Everyone needs to know about calling 911 in an emergency. But kids also need to
know the specifics about what an emergency is. Asking them questions like, "What would
you do if we had a fire in our house?"
or "What would you do if you saw someone trying to break in?" gives you a chance to
discuss emergencies and what to do if one happens.
For younger children, it might also help to talk about who the emergency workers
are in your community — police officers, firefighters, paramedics, doctors,
nurses, and so on — and what kinds of things they do to help people who are
When to Call 911
Teach kids that a 911 emergency is when someone needs help right away because of
an injury or an immediate danger. For example, they should call 911 if:
there's a fire
someone is unconscious after an accident, drinking too much, or an overdose of
pills or drugs
someone has trouble breathing, like during an asthma flare-up or seizure
someone is choking
they see a crime happening, like a break-in, mugging, etc.
there's a serious car accident
Kids may feel scared or nervous if they have to call 911. Tell them that the emergency
operators who answer the phone talk to a lot of kids who are nervous or worried when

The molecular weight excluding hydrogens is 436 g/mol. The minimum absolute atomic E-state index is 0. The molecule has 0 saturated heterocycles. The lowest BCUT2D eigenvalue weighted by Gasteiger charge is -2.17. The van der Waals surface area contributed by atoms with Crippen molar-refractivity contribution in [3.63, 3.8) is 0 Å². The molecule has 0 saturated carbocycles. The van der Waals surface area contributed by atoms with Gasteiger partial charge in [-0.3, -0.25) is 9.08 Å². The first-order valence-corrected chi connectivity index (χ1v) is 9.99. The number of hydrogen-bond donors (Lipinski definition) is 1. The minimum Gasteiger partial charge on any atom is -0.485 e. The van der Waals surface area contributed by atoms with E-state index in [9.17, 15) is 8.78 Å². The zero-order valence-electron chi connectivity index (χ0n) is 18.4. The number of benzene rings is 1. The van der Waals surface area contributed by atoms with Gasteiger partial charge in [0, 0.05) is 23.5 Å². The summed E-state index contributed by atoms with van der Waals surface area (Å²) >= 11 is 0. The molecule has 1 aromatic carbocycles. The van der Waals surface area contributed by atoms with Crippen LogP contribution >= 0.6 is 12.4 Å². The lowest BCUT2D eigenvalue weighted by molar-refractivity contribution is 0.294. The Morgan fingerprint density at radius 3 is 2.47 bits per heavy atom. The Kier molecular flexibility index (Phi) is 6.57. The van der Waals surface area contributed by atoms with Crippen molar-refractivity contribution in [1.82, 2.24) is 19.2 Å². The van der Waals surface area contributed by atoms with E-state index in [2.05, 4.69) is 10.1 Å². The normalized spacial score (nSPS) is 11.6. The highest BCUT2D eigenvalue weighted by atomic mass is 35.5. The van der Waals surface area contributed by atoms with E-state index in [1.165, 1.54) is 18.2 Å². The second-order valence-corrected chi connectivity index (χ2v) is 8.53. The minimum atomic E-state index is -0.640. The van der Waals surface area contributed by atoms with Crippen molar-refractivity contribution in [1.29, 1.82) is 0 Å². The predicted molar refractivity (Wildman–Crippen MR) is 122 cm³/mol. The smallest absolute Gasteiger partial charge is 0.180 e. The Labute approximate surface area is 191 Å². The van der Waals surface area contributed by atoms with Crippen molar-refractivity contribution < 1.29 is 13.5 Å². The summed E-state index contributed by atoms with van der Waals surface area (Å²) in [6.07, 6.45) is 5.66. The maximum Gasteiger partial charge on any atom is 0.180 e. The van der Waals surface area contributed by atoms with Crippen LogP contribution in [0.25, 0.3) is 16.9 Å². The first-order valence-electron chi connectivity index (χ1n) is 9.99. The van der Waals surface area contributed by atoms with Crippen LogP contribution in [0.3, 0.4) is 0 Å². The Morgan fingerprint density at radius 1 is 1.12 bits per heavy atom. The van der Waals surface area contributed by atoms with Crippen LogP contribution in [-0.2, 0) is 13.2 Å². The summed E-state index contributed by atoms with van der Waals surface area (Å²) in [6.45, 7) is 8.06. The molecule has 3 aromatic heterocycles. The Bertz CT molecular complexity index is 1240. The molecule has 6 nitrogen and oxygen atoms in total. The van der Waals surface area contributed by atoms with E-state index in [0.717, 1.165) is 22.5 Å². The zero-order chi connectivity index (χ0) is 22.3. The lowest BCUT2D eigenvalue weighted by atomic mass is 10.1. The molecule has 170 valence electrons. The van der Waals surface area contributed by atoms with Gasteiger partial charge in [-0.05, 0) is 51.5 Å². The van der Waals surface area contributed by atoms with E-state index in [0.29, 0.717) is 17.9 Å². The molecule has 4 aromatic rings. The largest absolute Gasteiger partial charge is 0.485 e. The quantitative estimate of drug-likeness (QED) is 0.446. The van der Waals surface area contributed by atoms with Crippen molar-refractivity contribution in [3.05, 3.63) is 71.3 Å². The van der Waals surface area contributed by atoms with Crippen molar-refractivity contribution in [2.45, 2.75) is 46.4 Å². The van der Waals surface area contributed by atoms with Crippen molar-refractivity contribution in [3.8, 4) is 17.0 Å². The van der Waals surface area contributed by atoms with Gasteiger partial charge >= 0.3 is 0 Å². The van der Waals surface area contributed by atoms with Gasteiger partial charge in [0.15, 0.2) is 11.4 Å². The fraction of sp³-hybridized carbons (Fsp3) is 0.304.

they call. Tell them to stay as calm as they can.
Make sure your kids know that even though they shouldn't give personal information
to strangers, it's OK to trust the 911 operator. Explain that the emergency operator
will ask them what, where, and who questions such as:
"What is the emergency?" or "What happened?"
"Where are you?" or "Where do you live?"
"Who needs help?" or "Who is with you?"
They should give the operator all the information they can about what the emergency
is and how it happened. If they're old enough to understand, also explain that the
emergency dispatcher may give first-aid instructions before emergency workers arrive
at the scene.
Other Things to Know About 911
Make sure your kids understand that calling 911 as a joke is a crime in many places.
Every prank call or unnecessary call to 911 can delay a response to someone who needs
Kids should make sure they're safe before calling 911. For example, if there's
a fire in your home, they should know to leave the house before calling 911.
Although most 911 calls are now traced, it's still important for your kids to
have your street address and phone number memorized.
More Safety Tips
Here are some other safety tips to keep in mind:
Always refer to the emergency number as "nine-one-one" not "nine-eleven." In an
emergency, a child may not call the number correctly if trying to find the "11" button
on the phone.
Make sure your house number is clearly visible from the street so that police,
fire, or ambulance workers can easily locate your address.
If you live in an apartment building, make sure your child knows the apartment
number and floor you live on.